Neonatal mice exhibit natural heart regeneration after myocardial infarction (MI) on postnatal day 1 (P1), but this ability is lost by postnatal day 7 (P7). Cardiac biomechanics intricately affect long-term heart function, but whether regenerated cardiac muscle is biomechanically similar to native myocardium remains unknown. We hypothesized that neonatal heart regeneration preserves native left ventricular (LV) biomechanical properties after MI. C57BL/6J mice underwent sham surgery or left anterior descending coronary artery ligation at age P1 or P7. Echocardiography performed 4 weeks post-MI showed that P1 MI and sham mice (n=22, each) had similar LV wall thickness, diameter, and ejection fraction (59.6% vs 60.7%, p=0.6514). Compared to P7 shams (n=20), P7 MI mice (n=20) had significant LV wall thinning, chamber enlargement, and depressed ejection fraction (32.6% vs 61.8%, p<0.0001). Afterward, the LV was explanted and pressurized ex vivo, and the multiaxial lenticular stress-strain relationship was tracked. While LV tissue modulus for P1 MI and sham mice were similar (341.9 kPa vs 363.4 kPa, p=0.6140), the modulus for P7 MI mice was significantly greater than that for P7 shams (691.6 kPa vs 429.2 kPa, p=0.0194). We conclude that, in neonatal mice, regenerated LV muscle has similar biomechanical properties as native LV myocardium.

    View details for DOI 10.1038/s41598-020-63324-w

    View details for PubMedID 32355240

  • A novel cross-species model of Barlow's disease to biomechanically analyze repair techniques in an exvivo left heart simulator. The Journal of thoracic and cardiovascular surgery Imbrie-Moore, A. M., Paulsen, M. J., Zhu, Y., Wang, H., Lucian, H. J., Farry, J. M., MacArthur, J. W., Ma, M., Woo, Y. J. 2020

    Abstract

    OBJECTIVE: Barlow's disease remains challenging to repair, given the complex valvular morphology and lack of quantitative data to compare techniques. Although there have been recent strides in exvivo evaluation of cardiac mechanics, to our knowledge, there is no disease model that accurately simulates the morphology and pathophysiology of Barlow's disease. The purpose of this study was to design such a model.METHODS: To simulate Barlow's disease, a cross-species exvivo model was developed. Bovine mitral valves (n=4) were sewn into a porcine annulus mount to create excess leaflet tissue and elongated chordae. A heart simulator generated physiologic conditions while hemodynamic data, high-speed videography, and chordal force measurements were collected. The regurgitant valves were repaired using nonresectional repair techniques such as neochord placement.RESULTS: The model successfully imitated the complexities of Barlow's disease, including redundant, billowing bileaflet tissues with notable regurgitation. After repair, hemodynamic data confirmed reduction of mitral leakage volume (25.9±2.9 vs 2.1±1.8mL, P<.001) and strain gauge analysis revealed lower primary chordae forces (0.51±0.17 vs 0.10±0.05N, P<.001). In addition, the maximum rate of change of force was significantly lower postrepair for both primary (30.80±11.38 vs 8.59±4.83N/s, P<.001) and secondary chordae (33.52±10.59 vs 19.07±7.00N/s, P=.006).CONCLUSIONS: This study provides insight into the biomechanics of Barlow's disease, including sharply fluctuating force profiles experienced by elongated chordae prerepair, as well as restoration of primary chordae forces postrepair. Our disease model facilitates further in-depth analyses to optimize the repair of Barlow's disease.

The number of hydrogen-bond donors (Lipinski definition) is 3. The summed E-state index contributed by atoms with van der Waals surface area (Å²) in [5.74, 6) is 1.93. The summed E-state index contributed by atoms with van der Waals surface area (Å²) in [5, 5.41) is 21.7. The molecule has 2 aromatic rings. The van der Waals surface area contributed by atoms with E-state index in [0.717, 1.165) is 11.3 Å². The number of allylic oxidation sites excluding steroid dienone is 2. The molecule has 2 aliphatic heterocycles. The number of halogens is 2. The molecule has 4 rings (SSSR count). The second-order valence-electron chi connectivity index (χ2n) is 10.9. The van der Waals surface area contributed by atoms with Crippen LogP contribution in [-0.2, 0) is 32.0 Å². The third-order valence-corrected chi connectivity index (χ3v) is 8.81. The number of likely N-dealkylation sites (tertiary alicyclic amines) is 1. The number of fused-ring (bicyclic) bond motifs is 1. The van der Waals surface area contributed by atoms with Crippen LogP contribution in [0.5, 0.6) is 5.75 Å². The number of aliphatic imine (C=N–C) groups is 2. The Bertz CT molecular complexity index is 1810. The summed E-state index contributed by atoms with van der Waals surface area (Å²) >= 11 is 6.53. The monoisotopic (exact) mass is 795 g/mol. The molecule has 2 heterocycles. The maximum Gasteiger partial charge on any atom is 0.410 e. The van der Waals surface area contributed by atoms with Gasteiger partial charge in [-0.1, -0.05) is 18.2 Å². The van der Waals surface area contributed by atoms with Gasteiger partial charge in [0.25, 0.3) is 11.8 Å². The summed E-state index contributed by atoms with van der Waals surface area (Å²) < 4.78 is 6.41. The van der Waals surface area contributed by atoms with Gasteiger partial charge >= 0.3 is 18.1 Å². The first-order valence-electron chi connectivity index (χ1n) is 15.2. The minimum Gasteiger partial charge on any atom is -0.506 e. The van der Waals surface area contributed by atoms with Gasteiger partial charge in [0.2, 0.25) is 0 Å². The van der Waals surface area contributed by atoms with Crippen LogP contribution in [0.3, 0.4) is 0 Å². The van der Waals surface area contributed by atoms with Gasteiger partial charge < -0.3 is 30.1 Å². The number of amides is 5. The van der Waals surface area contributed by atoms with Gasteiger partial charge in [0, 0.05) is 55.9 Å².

View details for DOI 10.1016/j.jtcvs.2020.01.086

    View details for PubMedID 32249088